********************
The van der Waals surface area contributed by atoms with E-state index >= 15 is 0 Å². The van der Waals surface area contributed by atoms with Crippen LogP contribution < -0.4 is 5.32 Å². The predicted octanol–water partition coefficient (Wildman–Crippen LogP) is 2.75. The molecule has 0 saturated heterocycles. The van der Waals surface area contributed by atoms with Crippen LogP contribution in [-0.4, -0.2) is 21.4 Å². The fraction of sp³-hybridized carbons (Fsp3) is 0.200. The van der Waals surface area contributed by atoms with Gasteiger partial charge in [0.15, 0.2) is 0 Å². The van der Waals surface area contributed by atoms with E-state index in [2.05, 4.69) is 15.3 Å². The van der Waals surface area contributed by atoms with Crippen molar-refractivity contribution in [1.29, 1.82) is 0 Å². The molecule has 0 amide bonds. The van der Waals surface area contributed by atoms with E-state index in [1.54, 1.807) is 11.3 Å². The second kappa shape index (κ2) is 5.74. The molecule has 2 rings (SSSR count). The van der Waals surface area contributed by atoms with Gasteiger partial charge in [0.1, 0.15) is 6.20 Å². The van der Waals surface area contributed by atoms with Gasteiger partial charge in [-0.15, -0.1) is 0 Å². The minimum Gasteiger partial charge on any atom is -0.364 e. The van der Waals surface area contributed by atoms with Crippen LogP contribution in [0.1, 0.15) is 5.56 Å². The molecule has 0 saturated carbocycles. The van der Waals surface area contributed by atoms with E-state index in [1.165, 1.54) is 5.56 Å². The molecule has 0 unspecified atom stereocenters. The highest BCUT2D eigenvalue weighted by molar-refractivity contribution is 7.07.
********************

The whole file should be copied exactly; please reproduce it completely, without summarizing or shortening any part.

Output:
The van der Waals surface area contributed by atoms with E-state index >= 15 is 0 Å². The van der Waals surface area contributed by atoms with Crippen LogP contribution < -0.4 is 5.32 Å². The predicted octanol–water partition coefficient (Wildman–Crippen LogP) is 2.75. The molecule has 0 saturated heterocycles. The van der Waals surface area contributed by atoms with Crippen LogP contribution in [-0.4, -0.2) is 21.4 Å². The fraction of sp³-hybridized carbons (Fsp3) is 0.200. The van der Waals surface area contributed by atoms with Gasteiger partial charge in [0.15, 0.2) is 0 Å². The van der Waals surface area contributed by atoms with E-state index in [2.05, 4.69) is 15.3 Å². The van der Waals surface area contributed by atoms with Crippen molar-refractivity contribution in [1.29, 1.82) is 0 Å². The molecule has 0 amide bonds. The van der Waals surface area contributed by atoms with E-state index in [1.54, 1.807) is 11.3 Å². The second kappa shape index (κ2) is 5.74. The molecule has 2 rings (SSSR count). The van der Waals surface area contributed by atoms with Gasteiger partial charge in [0.1, 0.15) is 6.20 Å². The van der Waals surface area contributed by atoms with Gasteiger partial charge in [-0.15, -0.1) is 0 Å². The minimum Gasteiger partial charge on any atom is -0.364 e. The van der Waals surface area contributed by atoms with Crippen LogP contribution in [0.1, 0.15) is 5.56 Å². The molecule has 0 saturated carbocycles. The van der Waals surface area contributed by atoms with E-state index in [1.165, 1.54) is 5.56 Å². The molecule has 0 unspecified atom stereocenters. The highest BCUT2D eigenvalue weighted by molar-refractivity contribution is 7.07.